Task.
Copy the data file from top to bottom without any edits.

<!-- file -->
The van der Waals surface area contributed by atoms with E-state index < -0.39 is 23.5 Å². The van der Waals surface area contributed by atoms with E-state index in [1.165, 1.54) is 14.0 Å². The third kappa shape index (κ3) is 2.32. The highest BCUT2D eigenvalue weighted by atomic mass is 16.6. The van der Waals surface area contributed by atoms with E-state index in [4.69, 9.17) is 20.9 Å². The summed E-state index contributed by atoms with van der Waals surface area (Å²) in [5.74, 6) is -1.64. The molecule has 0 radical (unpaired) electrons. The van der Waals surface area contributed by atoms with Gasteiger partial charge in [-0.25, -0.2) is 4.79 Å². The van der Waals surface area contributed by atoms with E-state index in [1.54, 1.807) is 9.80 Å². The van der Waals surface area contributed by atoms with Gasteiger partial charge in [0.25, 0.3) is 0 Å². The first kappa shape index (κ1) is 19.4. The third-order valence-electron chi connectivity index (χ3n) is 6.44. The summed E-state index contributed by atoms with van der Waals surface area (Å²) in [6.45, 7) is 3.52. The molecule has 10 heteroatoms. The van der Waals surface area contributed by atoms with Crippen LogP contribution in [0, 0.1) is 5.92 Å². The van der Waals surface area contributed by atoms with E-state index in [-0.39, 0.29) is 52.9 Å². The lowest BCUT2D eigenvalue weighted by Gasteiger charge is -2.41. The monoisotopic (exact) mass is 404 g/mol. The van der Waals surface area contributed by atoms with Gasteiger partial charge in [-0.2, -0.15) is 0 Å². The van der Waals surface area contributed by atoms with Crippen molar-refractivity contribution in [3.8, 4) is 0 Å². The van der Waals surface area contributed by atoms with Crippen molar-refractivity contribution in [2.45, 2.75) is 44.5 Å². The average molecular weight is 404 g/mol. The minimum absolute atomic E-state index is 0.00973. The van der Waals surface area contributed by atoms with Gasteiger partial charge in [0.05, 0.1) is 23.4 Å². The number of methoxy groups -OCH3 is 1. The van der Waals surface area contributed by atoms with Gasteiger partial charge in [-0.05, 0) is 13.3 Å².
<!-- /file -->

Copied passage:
The van der Waals surface area contributed by atoms with E-state index < -0.39 is 23.5 Å². The van der Waals surface area contributed by atoms with E-state index in [1.165, 1.54) is 14.0 Å². The third kappa shape index (κ3) is 2.32. The highest BCUT2D eigenvalue weighted by atomic mass is 16.6. The van der Waals surface area contributed by atoms with E-state index in [4.69, 9.17) is 20.9 Å². The summed E-state index contributed by atoms with van der Waals surface area (Å²) in [5.74, 6) is -1.64. The molecule has 0 radical (unpaired) electrons. The van der Waals surface area contributed by atoms with Gasteiger partial charge in [-0.25, -0.2) is 4.79 Å². The van der Waals surface area contributed by atoms with E-state index in [1.54, 1.807) is 9.80 Å². The van der Waals surface area contributed by atoms with Gasteiger partial charge in [0.25, 0.3) is 0 Å². The first kappa shape index (κ1) is 19.4. The third-order valence-electron chi connectivity index (χ3n) is 6.44. The summed E-state index contributed by atoms with van der Waals surface area (Å²) in [6.45, 7) is 3.52. The molecule has 10 heteroatoms. The van der Waals surface area contributed by atoms with Crippen LogP contribution in [0, 0.1) is 5.92 Å². The van der Waals surface area contributed by atoms with E-state index in [-0.39, 0.29) is 52.9 Å². The lowest BCUT2D eigenvalue weighted by Gasteiger charge is -2.41. The monoisotopic (exact) mass is 404 g/mol. The van der Waals surface area contributed by atoms with Gasteiger partial charge in [-0.2, -0.15) is 0 Å². The van der Waals surface area contributed by atoms with Crippen molar-refractivity contribution in [3.8, 4) is 0 Å². The van der Waals surface area contributed by atoms with Crippen molar-refractivity contribution in [2.45, 2.75) is 44.5 Å². The average molecular weight is 404 g/mol. The minimum absolute atomic E-state index is 0.00973. The van der Waals surface area contributed by atoms with Gasteiger partial charge in [0.05, 0.1) is 23.4 Å². The number of methoxy groups -OCH3 is 1. The van der Waals surface area contributed by atoms with Gasteiger partial charge in [-0.05, 0) is 13.3 Å².